The Last Lecture Hardcover – Apr 8 2008
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From Publishers Weekly
Made famous by his Last Lecture at Carnegie Mellon and the quick Internet proliferation of the video of the event, Pausch decided that maybe he just wasn't done lecturing. Despite being several months into the last stage of pancreatic cancer, he managed to put together this book. The crux of it is lessons and morals for his young and infant children to learn once he is gone. Despite his sometimes-contradictory life rules, it proves entertaining and at times inspirational. Surprisingly, the audiobook doesn't include the reading of Pausch's actual Last Lecture, which he gave on September 18, 2007, a month after being diagnosed. Erik Singer provides an excellent inflective voice that hints at the reveries of past experiences with family and children while wielding hope and regret for family he will leave behind. The first CD is enhanced with photos.
Copyright © Reed Business Information, a division of Reed Elsevier Inc. All rights reserved. --This text refers to the Audio CD edition.
'incredibly moving' -- Daily Record --This text refers to the Audio CD edition.See all Product Description
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Top Customer Reviews
The author, Randy Pausch, a professor of computer science at Carnegie Mellon who was diagnosed with terminal cancer, writes so well that you'd probably let him teach you about computers too. Some things he talks about include: remember to laugh, seizing every moment, overcoming obstacles, appreciate the gifts you recieve, and enabling the dreams of others.
Although the author died this year, his wisdom will no doubt be around awhile in this very enlightening book. Other books in this genre I liked include Finding Happiness in a Frustrating World.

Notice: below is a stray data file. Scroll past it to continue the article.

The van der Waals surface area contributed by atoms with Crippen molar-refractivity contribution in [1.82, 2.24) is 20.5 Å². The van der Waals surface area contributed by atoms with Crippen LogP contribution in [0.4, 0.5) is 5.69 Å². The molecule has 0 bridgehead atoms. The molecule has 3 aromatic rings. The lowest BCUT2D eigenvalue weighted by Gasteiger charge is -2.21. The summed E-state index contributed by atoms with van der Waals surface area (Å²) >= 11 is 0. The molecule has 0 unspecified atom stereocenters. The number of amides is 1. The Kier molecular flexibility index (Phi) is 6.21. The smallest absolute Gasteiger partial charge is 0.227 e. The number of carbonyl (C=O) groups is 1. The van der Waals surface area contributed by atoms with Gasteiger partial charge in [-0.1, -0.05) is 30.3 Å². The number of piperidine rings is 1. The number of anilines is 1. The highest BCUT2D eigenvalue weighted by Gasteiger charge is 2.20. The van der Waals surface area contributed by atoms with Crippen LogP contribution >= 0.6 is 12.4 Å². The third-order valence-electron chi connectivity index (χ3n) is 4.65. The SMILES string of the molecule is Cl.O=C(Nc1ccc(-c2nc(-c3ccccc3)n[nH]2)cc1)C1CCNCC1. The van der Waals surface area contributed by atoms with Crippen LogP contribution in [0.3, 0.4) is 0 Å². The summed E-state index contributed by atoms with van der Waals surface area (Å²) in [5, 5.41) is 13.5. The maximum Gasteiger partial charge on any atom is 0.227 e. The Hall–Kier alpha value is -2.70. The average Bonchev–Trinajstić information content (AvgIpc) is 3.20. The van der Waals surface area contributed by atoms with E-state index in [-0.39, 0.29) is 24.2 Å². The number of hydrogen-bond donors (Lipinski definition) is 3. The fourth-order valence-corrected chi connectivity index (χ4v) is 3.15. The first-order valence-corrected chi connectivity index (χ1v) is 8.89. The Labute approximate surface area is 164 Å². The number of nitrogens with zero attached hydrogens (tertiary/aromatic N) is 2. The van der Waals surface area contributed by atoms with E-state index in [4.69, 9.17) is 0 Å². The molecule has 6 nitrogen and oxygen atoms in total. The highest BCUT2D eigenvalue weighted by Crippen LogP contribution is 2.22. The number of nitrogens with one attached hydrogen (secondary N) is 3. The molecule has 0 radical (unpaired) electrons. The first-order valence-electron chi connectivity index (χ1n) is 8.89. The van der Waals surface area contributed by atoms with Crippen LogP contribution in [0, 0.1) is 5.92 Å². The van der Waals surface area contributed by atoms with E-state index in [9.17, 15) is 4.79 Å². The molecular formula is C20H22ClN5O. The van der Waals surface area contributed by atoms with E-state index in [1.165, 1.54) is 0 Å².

As for Pausch's words, they will uplift you, they will inspire you to get your priorities straight and accomplish those life goals that you've always planned to do but always found excuses to avoid. Though similar in message to the recent movie "The Bucket List", I think Pausch's message is much more immediate. Why wait until you know you're dying, go do it now.
What really comes across in the text and even more so having watched his lectures online, is that Pausch was a guy that really got it. He loved being alive and he truly believed that he was blessed to be on this earth. Get this book for a friend or loved one that is going through some hardship, guaranteed they will feel better about themselves afterwards.
A great book for the book club crowd.
Most recent customer reviews
It was a great read!
I learned very valuable lessons that I can apply in my life
What a great book! I was loaned a copy of this by a colleague. It's a great read, short but not in a way that makes you feel there is something missing. Read morePublished 6 months ago by Amy
The story of a brave man with a young family trying to come to terms with his terminal illness. He attacks what time he has left with humour and dignity.Published 11 months ago by Janet Stewart
What an arrogant man. I am sorry for his family that he has passed on but reading this was painful.Published 11 months ago by Godsgirl
This is a book that should be read at leat once a year. Puts things in perspective.Published 13 months ago by Francesca Pitruzzello
C'est un chef-d'oeuvre. It's. Book to read and read again and again.Published 13 months ago by Hélène LeBlanc